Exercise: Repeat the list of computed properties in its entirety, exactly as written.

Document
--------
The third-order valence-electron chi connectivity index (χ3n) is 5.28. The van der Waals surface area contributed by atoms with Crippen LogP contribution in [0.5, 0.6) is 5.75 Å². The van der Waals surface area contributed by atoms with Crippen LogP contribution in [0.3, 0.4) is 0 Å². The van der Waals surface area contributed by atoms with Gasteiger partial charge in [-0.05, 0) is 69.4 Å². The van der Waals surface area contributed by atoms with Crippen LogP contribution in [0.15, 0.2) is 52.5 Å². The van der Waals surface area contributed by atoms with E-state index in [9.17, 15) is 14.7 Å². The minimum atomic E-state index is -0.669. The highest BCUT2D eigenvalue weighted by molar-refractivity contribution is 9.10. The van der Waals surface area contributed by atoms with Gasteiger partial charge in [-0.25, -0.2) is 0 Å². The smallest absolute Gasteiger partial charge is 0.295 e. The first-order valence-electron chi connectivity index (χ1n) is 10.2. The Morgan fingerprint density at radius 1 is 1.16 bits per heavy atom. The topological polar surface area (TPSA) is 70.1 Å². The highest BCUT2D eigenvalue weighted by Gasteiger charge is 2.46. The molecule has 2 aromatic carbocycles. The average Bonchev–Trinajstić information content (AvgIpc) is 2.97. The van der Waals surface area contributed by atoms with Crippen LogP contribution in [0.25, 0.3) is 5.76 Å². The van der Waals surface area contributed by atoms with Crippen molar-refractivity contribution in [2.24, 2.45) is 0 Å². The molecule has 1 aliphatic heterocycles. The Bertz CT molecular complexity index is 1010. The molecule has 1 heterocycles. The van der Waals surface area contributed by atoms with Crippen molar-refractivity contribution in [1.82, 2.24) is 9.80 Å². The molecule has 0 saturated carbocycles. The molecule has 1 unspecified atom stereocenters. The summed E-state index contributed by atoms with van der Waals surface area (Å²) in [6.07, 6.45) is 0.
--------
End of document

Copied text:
The third-order valence-electron chi connectivity index (χ3n) is 5.28. The van der Waals surface area contributed by atoms with Crippen LogP contribution in [0.5, 0.6) is 5.75 Å². The van der Waals surface area contributed by atoms with Crippen LogP contribution in [0.3, 0.4) is 0 Å². The van der Waals surface area contributed by atoms with Gasteiger partial charge in [-0.05, 0) is 69.4 Å². The van der Waals surface area contributed by atoms with Crippen LogP contribution in [0.15, 0.2) is 52.5 Å². The van der Waals surface area contributed by atoms with E-state index in [9.17, 15) is 14.7 Å². The minimum atomic E-state index is -0.669. The highest BCUT2D eigenvalue weighted by molar-refractivity contribution is 9.10. The van der Waals surface area contributed by atoms with Gasteiger partial charge in [-0.25, -0.2) is 0 Å². The smallest absolute Gasteiger partial charge is 0.295 e. The first-order valence-electron chi connectivity index (χ1n) is 10.2. The Morgan fingerprint density at radius 1 is 1.16 bits per heavy atom. The topological polar surface area (TPSA) is 70.1 Å². The highest BCUT2D eigenvalue weighted by Gasteiger charge is 2.46. The molecule has 2 aromatic carbocycles. The average Bonchev–Trinajstić information content (AvgIpc) is 2.97. The van der Waals surface area contributed by atoms with Crippen LogP contribution in [0.25, 0.3) is 5.76 Å². The van der Waals surface area contributed by atoms with Crippen molar-refractivity contribution in [2.24, 2.45) is 0 Å². The molecule has 1 aliphatic heterocycles. The Bertz CT molecular complexity index is 1010. The molecule has 1 heterocycles. The van der Waals surface area contributed by atoms with Crippen molar-refractivity contribution in [1.82, 2.24) is 9.80 Å². The molecule has 0 saturated carbocycles. The molecule has 1 unspecified atom stereocenters. The summed E-state index contributed by atoms with van der Waals surface area (Å²) in [6.07, 6.45) is 0.